aware of this. i mean, if i may say so, i filled stephen wall's evidence of this, it was incredulous. this was the issue. i mean, there were 100 people whose land in the early motion in march, 2002, we're reading about the prospect of the military action. if i may just think this point, over the summer of 2002 there was a buildup of concern about iraq. were we going to back the americans? were we going to back them without any united nations security council resolutions? because that was not resolved until president bush made his statement in the general assembly on the 12th of september. the consequence of that was that the prime minister decided to recall parliament. this has been the air rushed out of this as if the decision to go
5:56 am
to war was made by a couple of people in a sealed room. it wasn't. the parliament was recalled. it was a parliament that the dossier was presented and the debate was about the possibility of military action. >> my question was what the possibility of the latter reaction, it was the type of military action that we might take. >> i don't think that any member of the cabinet wasn't aware for a second that there was a possibility of the united kingdom being involved in very significant military action. >> were they aware that there was a possibility of being involved in military action, supporting the united states, but not putting a major land component into the field? >> i think they were aware of that, too. sorry. this is -- you would have to ask them if you wanted to get a precise assessment of their opinions. i know you have already had
5:57 am
evidence from margaret beckett and john reed, who said they were fully aware of what was the -- what was going on. and i might also say that subsequent to sir stevan will's the evidence i have had four members of the cabinet, colleagues at the time, coming up to me to express astonishment that he thought that they were unaware of the alternatives and were not briefed, an absolute astonishment. so they were briefed on the military options as well? >> yes. i think again he would have to ask them if the prime minister, because obviously i was completely in the loop on all this, but those who wanted -- my understanding is, and this is second hand -- those who wanted briefings on the intelligence received it. >> you got briefings on the military? >> i received that anyway. i was in it is very different --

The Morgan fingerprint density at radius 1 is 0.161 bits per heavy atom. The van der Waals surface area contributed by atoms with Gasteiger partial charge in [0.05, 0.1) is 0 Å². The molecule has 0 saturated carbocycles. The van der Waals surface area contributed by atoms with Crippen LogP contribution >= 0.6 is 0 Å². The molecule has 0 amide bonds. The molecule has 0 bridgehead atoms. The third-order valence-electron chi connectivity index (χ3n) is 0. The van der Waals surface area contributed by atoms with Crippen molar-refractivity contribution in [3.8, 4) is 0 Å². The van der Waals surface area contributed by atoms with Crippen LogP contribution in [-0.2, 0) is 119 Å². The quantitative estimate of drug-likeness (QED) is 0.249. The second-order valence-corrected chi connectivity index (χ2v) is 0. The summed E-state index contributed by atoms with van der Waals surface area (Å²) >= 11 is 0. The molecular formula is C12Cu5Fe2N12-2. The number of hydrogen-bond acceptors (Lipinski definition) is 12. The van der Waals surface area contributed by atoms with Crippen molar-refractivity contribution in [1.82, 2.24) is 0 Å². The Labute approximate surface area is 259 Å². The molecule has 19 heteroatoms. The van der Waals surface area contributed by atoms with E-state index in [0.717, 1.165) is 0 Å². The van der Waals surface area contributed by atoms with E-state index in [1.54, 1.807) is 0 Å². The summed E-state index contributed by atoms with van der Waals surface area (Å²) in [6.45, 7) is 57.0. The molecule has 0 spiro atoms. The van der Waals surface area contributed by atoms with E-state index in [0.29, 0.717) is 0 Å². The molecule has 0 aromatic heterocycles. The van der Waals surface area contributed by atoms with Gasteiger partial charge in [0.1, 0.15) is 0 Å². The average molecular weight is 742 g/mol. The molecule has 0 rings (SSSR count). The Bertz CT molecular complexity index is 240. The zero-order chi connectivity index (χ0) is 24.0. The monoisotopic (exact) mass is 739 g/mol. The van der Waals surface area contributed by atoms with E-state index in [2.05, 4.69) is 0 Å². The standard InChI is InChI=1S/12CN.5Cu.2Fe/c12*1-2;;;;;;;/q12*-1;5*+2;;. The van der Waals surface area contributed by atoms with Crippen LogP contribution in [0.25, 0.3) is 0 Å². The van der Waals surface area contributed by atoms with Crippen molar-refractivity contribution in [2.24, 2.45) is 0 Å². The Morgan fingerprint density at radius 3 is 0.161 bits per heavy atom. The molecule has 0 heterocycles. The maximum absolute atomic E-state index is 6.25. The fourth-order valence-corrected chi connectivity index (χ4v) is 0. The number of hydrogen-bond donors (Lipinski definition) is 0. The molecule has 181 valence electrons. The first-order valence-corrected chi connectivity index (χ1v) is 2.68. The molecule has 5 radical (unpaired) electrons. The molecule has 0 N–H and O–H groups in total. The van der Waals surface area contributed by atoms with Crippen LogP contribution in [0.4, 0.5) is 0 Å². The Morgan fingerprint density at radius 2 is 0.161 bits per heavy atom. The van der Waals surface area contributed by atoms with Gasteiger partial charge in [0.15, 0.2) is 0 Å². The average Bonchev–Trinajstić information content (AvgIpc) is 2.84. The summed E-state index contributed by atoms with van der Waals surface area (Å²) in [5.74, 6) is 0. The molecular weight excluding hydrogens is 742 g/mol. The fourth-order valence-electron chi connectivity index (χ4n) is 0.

5:58 am
i was aware of this. i was in a very different position from most members of the cabinet. >> mr. blair told us in a statement last month it was clear from the continuing discussion with the u.s. in late 2002/to those in three that march was the likely date for the military action. was also clear to you at that time? >> yes. what date was he talking about then? >> well, late 2003, -- fleet to listen to come early 2003. >> my recollection is that initially there was talk of military action, the decided the to be in january, and then it moved to february, i and then it moved to march. i mean, that's what happened, and we were trying to push it to the right. some of the that set a timetable within which the diplomacy -- >> but there was a time table. >> and we have also discussed with mr. blair and jonathan
5:59 am
powell pressure from the u.k. in early march about, as you put it, moving it to the right and some time was given. it was a week rather than more than a week that was being requested. do you recall words you part of that push? did you talk about this with colin powell? >> i talked about it too colin how will as i recall. and i happened to have a complete trust in him and his judgment. i was relying on the law only his diplomatic experience but also his position as a chairman of the joint chiefs of staff. my recollection is -- he said to be the could delete it, but you couldn't believe the start of any military action for too long. you either have to log on or to stand them down. there were anxieties, as ig were aware, sir lawrence, about the fact that the weather was going


info Stream Only

Uploaded by TV Archive on